|By Pipepr (Pipepr) on Wednesday, May 28, 2003 - 09:02 pm: Edit|
Has any one here read " COLLEGE ADMISSIONS TRADE SECRETS" by Andrew Allen?
Is this guy for real?
|By Quarky (Quarky) on Wednesday, May 28, 2003 - 09:25 pm: Edit|
no, but did u read it? Is it really unbelievable ("for real")? Can u provide a few examples of hard-to-believe things plz? thx
|By Pipepr (Pipepr) on Friday, May 30, 2003 - 06:45 pm: Edit|
Of All the College admissions books I've read so far, (10 in all!), Andrew Allen's book is the best so far. It's so good that I wonder if what he's saying is true or not. LOL
For example he advises against Research institutions. Most Ivies and large State schools are in this category.
Because schools like Harvard, Yale, U. Wisconsin etc. etc. maintain their "caché" by promoting research, this aspect alone relegates the "best teachers" to having very light teaching loads.
Guess who gets SHAFTED! Those who really teach are the assistants, some whose accents are so thick you can cut it with a sissor. Is $40,000 a year worth this?
Does it surprise anyone why many freshman classes are sometimes 200+.
Despite knowing that you can get a better education at non-Ivy and non-research colleges, Parents, students and counselors still prefer Ivies. Why?
Because the reputation of Prep-schools and the Counselors depend on how many kids thay can get into an Ivy or a highly competitive school. In addition, PRESTIGE, not education is the name of the game.
Allen goes as far as considering schools like Hofstra, Pace, Iona, and other colleges that advertise in the Daily News as diploma mills, with a behind the scene open admissions policy. If you pay $$$$$$ You're in! He places North Eastern State universities in the same category, however not those of the South, California or the Mid-West.
According to Allen, Colleges that accept less than 25% are highly competitive, but not necessarily the best buy for your money. Those that accept between 45% and 30% are Competitive. He places Cornell, U. Penn Tufts B.C. and many more in this category. Colleges that accept above 50% are a waste of money, they function like open admission mills.
This guy goes on and on giving a lot of opinions and placing seeds of doubt about the American higher education system. It's not merit, it's POLITICS, $$$$$$$ and how well poeple play the game he says.
The book is an eye opener and it's
not published by a well known publishing Co. I bet the main book companies turned Allen down to avoid the wrath of the Ivies and the College admission establishment. LOL
|By Fender1 (Fender1) on Friday, May 30, 2003 - 09:42 pm: Edit|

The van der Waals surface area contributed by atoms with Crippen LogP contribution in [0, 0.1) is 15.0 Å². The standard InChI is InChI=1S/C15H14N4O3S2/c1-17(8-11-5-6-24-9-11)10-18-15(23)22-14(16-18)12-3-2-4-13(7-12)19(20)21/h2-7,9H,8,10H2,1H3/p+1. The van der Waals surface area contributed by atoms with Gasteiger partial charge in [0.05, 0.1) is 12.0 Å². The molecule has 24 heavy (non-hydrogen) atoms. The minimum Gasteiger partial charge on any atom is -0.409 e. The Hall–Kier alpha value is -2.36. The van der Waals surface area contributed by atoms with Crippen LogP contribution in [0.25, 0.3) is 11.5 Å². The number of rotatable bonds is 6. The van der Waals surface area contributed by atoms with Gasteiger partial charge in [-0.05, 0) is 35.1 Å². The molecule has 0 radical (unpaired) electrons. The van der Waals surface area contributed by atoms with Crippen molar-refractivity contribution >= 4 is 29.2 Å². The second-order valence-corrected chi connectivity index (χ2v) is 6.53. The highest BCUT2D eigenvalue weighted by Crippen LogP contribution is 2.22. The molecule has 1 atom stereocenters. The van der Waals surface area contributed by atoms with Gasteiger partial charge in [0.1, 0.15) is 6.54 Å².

I bet he's just another typical person who dislikes a particular system, but lacks the concrete data (a.k.a. facts) to justify it and so he writes a book full of "revelations" ((read: his opinions) a.k.a. hallucinations)
The Taoists have it right...
|By Pipepr (Pipepr) on Saturday, May 31, 2003 - 07:37 am: Edit|
Fender 1 said:
"Allen" is just another typical person who dislikes a particular system, but lacks the concrete data.......
That may be so but I think it's refreshing to read a book about admissions policies that breaks away from the usual mythology.
One of the things Allen mentions is that Ivies, like Harvard, are very difficult to get in to, but once you're in, they will do everything to keep you there. These institutions dread having high drop-out stats for next year's U.S. News and World Report college stats. Harvard has gone as far as to INFLATE the grades to prevent dropouts, a fact that has been well reported in the press.
About hallucinations, I guess the New York Times also has them. Not too long ago it reported that students at Yale wanted to unionize. Unionize? I thought they were nuts! Why go to an Ivy and want to unionize? You go there to be educated! don't you?
Yale students wanted a union because most of them were assistant teachers, those who were given the full load of teaching the $40,000 freshmen while the PHd professors were doing "research."
It's a pity that most of us prefer to believe in the "admissions mythology." I guess it's safer than to rock the boat. I think that an informed public will eventually demand changes. But looking at it another way, it's easier, to believe in mythologies, why challenge our college admissions belief system?
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